Doubting the Impossible: Mike Daisey, the Pragmatists, and Networked Ways of Knowing « Social Media Collective:
There’s a lot here to untangle, but what I want to focus on is this knotty question of “truth”. This is a huge simplification, but pragmatist philosophers (people like John Dewey, Charles Peirce, William James) essentially believed that truth—social truths, not stuff like 2+2=4—cannot live in the head of any one individual or system of knowledge. Essentially, the very idea of truth (what people understand to be a fact) is tightly linked to epistemology (how people come to know). Truth is what we find it impossible not to believe. It’s what our minds, hearts, friends, families, classes, races, ethics, ideologies, histories, and imagined futures demand that must believe, if we are to be functioning people in society. Truth is what makes us act, makes us do things in the world to achieve change. Truth isn’t a mirror of reality, it’s what we can’t doubt.
The pragmatists help us see three levels of truth in the whole Daisey debacle. The first—a mundane kind of level—is about the details of Daisey’s narrative. Did he talk to 3 people or 10 people? Did he talk with someone who had used n-hexane or not? Was the girl he talked to 12- or 13-years old? These details matter for sure. The second type is focused on what different genres have to say about truth. Is a theatre story that makes us feel something “true” because the emotions are real, regardless of their origin? Is a journalistic story “true” because we trust news organizations to follow fact-checking conventions that we might not understand first-hand, but that tradition, professional scrutiny and investigative reporting outcomes have convinced us are the gold standard of fact-based public storytelling? Do we trust Daisey more or less to influence our beliefs if we know which genres and traditions he’s using?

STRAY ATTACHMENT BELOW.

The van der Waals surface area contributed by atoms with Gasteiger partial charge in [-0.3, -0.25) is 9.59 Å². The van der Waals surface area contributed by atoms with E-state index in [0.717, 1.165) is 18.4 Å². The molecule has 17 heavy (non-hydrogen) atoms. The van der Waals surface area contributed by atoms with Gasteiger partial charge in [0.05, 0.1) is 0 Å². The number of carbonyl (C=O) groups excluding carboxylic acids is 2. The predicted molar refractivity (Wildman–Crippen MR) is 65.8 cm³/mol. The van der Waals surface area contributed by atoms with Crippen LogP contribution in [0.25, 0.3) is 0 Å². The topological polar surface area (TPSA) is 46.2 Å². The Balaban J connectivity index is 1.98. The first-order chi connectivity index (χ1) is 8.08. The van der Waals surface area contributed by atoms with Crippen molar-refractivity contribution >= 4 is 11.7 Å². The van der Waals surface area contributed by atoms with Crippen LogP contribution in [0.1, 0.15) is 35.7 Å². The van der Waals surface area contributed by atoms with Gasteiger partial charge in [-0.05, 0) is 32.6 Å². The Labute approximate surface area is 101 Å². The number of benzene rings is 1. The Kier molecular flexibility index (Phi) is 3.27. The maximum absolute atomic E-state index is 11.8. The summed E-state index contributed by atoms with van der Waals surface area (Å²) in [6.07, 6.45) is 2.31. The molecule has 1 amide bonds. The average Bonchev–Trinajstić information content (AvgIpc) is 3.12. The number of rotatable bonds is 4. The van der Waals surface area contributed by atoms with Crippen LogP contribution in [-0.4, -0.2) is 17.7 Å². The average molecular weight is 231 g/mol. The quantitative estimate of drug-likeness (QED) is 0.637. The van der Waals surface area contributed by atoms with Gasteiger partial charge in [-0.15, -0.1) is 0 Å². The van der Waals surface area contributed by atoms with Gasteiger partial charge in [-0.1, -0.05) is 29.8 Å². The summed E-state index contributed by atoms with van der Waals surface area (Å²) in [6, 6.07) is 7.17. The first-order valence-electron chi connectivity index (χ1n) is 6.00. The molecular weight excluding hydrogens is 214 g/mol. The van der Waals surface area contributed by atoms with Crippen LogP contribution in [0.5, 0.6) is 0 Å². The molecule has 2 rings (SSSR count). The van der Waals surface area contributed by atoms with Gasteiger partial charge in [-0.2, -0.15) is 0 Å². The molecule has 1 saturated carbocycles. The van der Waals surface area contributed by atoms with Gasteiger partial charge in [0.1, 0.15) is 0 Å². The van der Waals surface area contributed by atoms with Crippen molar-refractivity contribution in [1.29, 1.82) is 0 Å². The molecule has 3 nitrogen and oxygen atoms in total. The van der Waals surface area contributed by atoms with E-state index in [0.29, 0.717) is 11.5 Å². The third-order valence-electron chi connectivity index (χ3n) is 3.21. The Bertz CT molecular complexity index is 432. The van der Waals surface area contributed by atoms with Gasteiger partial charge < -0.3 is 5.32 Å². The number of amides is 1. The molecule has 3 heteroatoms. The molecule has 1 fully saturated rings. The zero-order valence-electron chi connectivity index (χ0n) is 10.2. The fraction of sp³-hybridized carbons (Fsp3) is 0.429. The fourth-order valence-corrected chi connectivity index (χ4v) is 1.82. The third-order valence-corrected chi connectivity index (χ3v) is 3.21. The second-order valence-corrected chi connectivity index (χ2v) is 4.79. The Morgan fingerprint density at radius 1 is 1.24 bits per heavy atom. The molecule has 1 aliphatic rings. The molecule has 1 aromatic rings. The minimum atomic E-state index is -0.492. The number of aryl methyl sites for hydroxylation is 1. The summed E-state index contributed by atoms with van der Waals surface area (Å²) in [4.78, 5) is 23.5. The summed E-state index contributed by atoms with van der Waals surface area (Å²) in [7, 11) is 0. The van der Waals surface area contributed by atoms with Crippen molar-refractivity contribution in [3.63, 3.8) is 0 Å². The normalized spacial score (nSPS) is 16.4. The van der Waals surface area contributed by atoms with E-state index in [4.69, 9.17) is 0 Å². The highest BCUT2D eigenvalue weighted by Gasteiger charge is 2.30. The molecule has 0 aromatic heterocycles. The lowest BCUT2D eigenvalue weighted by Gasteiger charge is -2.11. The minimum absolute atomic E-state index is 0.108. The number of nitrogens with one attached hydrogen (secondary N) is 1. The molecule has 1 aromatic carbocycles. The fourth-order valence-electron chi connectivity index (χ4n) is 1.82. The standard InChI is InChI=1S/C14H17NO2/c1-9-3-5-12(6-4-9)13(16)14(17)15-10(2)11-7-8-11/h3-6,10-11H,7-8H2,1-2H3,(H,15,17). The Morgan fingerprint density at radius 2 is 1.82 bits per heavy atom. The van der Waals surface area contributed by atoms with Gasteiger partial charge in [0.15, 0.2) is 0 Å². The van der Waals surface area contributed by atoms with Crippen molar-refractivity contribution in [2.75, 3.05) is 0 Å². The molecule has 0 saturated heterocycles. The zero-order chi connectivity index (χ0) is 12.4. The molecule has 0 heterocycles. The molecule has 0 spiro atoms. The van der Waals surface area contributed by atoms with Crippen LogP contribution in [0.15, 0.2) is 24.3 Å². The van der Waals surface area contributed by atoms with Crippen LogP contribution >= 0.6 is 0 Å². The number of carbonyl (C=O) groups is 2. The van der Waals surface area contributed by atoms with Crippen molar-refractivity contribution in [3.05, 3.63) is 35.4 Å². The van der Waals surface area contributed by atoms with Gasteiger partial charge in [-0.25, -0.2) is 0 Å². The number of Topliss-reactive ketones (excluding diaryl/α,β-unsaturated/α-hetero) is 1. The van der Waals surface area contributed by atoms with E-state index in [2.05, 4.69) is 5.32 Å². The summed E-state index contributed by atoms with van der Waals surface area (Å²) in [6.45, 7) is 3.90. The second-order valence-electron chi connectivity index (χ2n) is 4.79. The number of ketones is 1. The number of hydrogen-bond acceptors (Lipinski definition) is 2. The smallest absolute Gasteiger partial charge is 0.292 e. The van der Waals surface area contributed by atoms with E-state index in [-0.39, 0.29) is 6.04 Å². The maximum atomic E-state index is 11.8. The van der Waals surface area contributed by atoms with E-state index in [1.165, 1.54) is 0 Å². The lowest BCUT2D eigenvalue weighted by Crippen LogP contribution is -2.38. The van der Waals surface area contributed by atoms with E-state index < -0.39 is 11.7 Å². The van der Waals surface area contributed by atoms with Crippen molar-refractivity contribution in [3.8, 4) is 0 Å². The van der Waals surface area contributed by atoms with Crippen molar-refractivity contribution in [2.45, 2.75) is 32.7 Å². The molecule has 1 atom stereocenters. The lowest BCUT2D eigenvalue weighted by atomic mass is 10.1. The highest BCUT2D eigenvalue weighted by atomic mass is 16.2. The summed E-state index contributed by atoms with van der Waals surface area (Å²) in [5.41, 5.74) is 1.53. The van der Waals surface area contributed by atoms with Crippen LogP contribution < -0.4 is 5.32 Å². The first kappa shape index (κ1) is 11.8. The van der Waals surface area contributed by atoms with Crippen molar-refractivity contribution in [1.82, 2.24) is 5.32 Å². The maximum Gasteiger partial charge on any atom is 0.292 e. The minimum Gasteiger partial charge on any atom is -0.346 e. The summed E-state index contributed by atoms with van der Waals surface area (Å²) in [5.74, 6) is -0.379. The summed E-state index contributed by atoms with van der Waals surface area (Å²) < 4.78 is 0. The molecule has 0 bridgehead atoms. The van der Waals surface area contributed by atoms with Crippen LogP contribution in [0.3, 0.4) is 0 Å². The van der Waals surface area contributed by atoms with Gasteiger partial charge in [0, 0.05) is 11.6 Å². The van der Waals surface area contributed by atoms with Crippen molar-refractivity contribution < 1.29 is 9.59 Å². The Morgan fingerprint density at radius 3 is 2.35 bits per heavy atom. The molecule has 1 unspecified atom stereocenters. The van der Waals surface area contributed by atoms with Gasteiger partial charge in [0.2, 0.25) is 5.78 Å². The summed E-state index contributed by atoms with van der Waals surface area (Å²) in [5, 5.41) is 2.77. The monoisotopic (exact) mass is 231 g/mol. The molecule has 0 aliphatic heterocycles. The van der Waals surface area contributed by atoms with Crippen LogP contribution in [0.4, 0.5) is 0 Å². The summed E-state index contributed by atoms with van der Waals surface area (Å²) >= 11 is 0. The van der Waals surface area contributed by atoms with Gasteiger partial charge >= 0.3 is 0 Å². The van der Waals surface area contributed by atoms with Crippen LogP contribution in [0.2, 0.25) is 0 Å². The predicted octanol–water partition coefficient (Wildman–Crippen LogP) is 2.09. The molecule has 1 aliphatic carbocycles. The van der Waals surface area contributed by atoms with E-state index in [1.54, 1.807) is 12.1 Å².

The third type of truth, though, is where pragmatists are the most helpful and where internet-based learning is trickiest: what do we want to do because of the story? What is it about the mix of emotion, evidence, argument, and narrative compels us to action – to believe something or do something? What do we want to be true? What do our social worlds make it hard for us to doubt? What makes us act because of—or in spite of—the story? Would we let ourselves believe that Daisey is telling us about a problem that does or doesn’t exist?